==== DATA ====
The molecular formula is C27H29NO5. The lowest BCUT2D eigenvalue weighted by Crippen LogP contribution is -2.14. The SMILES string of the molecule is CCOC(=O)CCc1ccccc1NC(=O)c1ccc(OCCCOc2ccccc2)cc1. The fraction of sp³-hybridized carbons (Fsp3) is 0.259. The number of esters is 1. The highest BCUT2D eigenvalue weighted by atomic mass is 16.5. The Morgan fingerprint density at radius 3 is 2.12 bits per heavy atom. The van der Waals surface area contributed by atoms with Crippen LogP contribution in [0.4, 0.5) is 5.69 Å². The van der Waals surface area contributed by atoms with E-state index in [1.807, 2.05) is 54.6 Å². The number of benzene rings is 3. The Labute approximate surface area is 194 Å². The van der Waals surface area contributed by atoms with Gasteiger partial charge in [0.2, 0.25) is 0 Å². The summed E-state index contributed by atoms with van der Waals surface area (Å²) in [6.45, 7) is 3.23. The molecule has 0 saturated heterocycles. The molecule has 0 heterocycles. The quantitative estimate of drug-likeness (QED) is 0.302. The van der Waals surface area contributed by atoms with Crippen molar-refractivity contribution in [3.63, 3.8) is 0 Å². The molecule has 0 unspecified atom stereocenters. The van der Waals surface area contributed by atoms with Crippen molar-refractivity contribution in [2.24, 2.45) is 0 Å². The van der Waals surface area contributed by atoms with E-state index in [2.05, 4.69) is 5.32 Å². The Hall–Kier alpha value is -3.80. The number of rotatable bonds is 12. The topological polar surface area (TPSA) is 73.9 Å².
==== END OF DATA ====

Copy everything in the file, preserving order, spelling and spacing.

The molecular formula is C27H29NO5. The lowest BCUT2D eigenvalue weighted by Crippen LogP contribution is -2.14. The SMILES string of the molecule is CCOC(=O)CCc1ccccc1NC(=O)c1ccc(OCCCOc2ccccc2)cc1. The fraction of sp³-hybridized carbons (Fsp3) is 0.259. The number of esters is 1. The highest BCUT2D eigenvalue weighted by atomic mass is 16.5. The Morgan fingerprint density at radius 3 is 2.12 bits per heavy atom. The van der Waals surface area contributed by atoms with Crippen LogP contribution in [0.4, 0.5) is 5.69 Å². The van der Waals surface area contributed by atoms with E-state index in [1.807, 2.05) is 54.6 Å². The number of benzene rings is 3. The Labute approximate surface area is 194 Å². The van der Waals surface area contributed by atoms with Gasteiger partial charge in [0.2, 0.25) is 0 Å². The summed E-state index contributed by atoms with van der Waals surface area (Å²) in [6.45, 7) is 3.23. The molecule has 0 saturated heterocycles. The molecule has 0 heterocycles. The quantitative estimate of drug-likeness (QED) is 0.302. The van der Waals surface area contributed by atoms with Crippen molar-refractivity contribution in [3.63, 3.8) is 0 Å². The molecule has 0 unspecified atom stereocenters. The van der Waals surface area contributed by atoms with Crippen molar-refractivity contribution in [2.24, 2.45) is 0 Å². The van der Waals surface area contributed by atoms with E-state index in [2.05, 4.69) is 5.32 Å². The Hall–Kier alpha value is -3.80. The number of rotatable bonds is 12. The topological polar surface area (TPSA) is 73.9 Å².